Gender and race heterogeneity: The effect of worker-related preemption policies on economic outcomes

Awarded Scholars:
Courtnee Melton-Fant, University of Memphis
Project Date:
Mar 2022
Award Amount:

Preemption is when a higher level of government eliminates or reduces the authority of a lower level of government. Since 2010, preemption has increasingly been used by state governments to intentionally thwart local action or punish localities for implementing progressive policies that would disproportionately benefit Black and Latinx workers. Preemption targeting worker-related local policies is most common in the South and is tied to a history of state sanctioned efforts to impede political and economic power among people of color. While the disparate effects of preemption on racial and gender groups have been implied, little empirical research has been conducted on this topic. Public health expert Courtnee Melton-Fant will examine the effects of worker-related preemptions by investigating the following questions: 1) What is the prevalence and distribution of worker-related preemption bills over time? 2) What is the relationship between worker-related preemption bills and individual-level economic outcomes across racial and gender groups over time?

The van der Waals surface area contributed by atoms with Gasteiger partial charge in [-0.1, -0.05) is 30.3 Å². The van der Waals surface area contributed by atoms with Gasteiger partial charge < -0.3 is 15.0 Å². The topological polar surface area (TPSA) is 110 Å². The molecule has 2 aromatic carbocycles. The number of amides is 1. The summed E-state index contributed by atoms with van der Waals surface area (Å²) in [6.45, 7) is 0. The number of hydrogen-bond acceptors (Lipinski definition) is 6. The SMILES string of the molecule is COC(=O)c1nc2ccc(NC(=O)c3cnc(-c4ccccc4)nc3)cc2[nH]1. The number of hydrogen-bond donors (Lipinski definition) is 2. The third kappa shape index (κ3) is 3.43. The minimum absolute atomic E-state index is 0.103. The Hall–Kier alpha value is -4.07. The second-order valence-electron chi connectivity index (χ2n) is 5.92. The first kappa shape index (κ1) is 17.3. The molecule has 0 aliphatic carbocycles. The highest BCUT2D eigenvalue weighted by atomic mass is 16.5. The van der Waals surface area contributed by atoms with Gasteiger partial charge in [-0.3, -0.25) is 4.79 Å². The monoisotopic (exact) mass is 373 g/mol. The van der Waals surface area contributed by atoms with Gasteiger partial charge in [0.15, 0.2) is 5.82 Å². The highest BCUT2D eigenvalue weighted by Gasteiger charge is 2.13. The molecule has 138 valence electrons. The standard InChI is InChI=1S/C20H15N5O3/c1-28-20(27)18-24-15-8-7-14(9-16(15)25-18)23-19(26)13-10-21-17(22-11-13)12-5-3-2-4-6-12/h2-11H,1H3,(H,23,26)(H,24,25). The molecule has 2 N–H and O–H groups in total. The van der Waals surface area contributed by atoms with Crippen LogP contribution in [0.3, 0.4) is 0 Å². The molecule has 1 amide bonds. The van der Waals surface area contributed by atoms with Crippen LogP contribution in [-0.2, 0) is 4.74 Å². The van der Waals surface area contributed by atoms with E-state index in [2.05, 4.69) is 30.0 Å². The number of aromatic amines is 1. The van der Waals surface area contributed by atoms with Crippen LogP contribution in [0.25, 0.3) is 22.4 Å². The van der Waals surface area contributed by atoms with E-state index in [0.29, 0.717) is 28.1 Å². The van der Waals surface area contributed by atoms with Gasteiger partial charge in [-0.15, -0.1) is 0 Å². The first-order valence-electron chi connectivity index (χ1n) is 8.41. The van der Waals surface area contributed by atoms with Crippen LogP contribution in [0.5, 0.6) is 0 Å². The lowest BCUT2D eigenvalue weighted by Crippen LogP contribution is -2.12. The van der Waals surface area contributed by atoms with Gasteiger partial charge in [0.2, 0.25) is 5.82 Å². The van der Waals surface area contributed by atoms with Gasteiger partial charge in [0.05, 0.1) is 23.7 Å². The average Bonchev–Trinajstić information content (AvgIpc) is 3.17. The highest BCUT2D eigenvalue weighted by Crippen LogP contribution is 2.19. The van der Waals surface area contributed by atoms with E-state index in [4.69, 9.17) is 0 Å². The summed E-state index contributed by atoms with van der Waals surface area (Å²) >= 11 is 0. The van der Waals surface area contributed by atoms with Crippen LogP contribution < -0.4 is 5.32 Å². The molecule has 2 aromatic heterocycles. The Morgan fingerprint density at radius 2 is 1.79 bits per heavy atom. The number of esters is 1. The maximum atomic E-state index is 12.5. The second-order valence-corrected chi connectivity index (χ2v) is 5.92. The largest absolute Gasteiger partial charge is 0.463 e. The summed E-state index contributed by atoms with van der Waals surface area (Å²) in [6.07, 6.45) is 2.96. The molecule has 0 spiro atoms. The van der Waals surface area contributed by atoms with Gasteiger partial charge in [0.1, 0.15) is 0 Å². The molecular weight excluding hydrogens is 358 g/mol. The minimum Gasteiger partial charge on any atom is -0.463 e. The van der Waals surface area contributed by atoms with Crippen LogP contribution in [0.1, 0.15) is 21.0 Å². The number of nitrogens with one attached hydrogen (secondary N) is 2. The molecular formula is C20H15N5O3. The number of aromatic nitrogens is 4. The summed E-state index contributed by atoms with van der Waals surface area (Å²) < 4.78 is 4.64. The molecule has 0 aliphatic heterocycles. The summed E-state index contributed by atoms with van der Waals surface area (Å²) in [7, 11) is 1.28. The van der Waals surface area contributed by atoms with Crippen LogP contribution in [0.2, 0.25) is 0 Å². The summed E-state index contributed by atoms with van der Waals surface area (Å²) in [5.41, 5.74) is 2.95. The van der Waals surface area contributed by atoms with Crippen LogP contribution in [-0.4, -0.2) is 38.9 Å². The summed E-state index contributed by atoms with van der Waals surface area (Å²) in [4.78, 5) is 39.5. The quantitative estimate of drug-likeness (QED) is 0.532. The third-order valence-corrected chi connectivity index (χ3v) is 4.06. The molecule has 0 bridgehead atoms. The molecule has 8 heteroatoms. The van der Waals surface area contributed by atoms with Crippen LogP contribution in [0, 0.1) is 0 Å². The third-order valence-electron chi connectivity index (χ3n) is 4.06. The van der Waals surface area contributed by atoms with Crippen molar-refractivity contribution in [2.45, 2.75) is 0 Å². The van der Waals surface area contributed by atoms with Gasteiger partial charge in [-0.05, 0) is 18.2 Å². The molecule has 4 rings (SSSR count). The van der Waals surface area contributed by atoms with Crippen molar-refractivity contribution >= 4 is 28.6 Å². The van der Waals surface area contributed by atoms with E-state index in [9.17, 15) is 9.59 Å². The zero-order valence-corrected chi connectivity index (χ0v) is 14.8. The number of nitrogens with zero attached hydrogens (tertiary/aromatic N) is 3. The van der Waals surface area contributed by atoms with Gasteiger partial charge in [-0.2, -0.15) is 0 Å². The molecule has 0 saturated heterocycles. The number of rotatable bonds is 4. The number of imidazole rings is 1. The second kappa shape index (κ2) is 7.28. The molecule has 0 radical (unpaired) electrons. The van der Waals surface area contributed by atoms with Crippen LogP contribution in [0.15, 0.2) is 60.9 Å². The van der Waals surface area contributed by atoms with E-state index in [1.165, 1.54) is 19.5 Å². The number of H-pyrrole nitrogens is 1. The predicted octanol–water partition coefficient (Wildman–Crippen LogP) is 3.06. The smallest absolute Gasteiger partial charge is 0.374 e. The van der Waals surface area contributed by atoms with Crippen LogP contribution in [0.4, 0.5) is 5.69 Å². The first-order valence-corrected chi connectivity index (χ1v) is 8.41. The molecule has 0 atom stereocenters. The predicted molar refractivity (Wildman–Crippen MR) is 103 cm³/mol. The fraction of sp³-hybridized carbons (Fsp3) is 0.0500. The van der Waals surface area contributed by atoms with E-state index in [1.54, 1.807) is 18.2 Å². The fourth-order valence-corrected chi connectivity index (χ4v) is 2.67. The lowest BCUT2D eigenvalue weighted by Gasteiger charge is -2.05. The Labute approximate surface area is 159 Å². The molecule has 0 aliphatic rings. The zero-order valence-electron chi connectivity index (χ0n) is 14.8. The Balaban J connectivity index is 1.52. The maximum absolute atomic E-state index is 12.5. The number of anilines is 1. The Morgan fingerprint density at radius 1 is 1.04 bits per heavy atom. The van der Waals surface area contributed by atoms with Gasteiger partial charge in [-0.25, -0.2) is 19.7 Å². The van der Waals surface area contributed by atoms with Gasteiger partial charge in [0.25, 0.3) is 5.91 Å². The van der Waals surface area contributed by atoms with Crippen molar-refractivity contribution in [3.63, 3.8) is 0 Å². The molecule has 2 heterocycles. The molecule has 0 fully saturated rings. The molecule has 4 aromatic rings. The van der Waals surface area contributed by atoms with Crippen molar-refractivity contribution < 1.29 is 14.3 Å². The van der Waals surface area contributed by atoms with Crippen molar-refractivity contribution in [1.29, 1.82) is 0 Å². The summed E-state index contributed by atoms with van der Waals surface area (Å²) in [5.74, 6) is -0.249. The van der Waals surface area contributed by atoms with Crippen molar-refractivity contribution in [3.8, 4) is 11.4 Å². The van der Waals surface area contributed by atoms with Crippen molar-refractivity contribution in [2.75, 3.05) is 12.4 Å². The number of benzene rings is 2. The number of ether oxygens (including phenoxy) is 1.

RSF: The Russell Sage Foundation Journal of the Social Sciences is a peer-reviewed, open-access journal of original empirical research articles by both established and emerging scholars.


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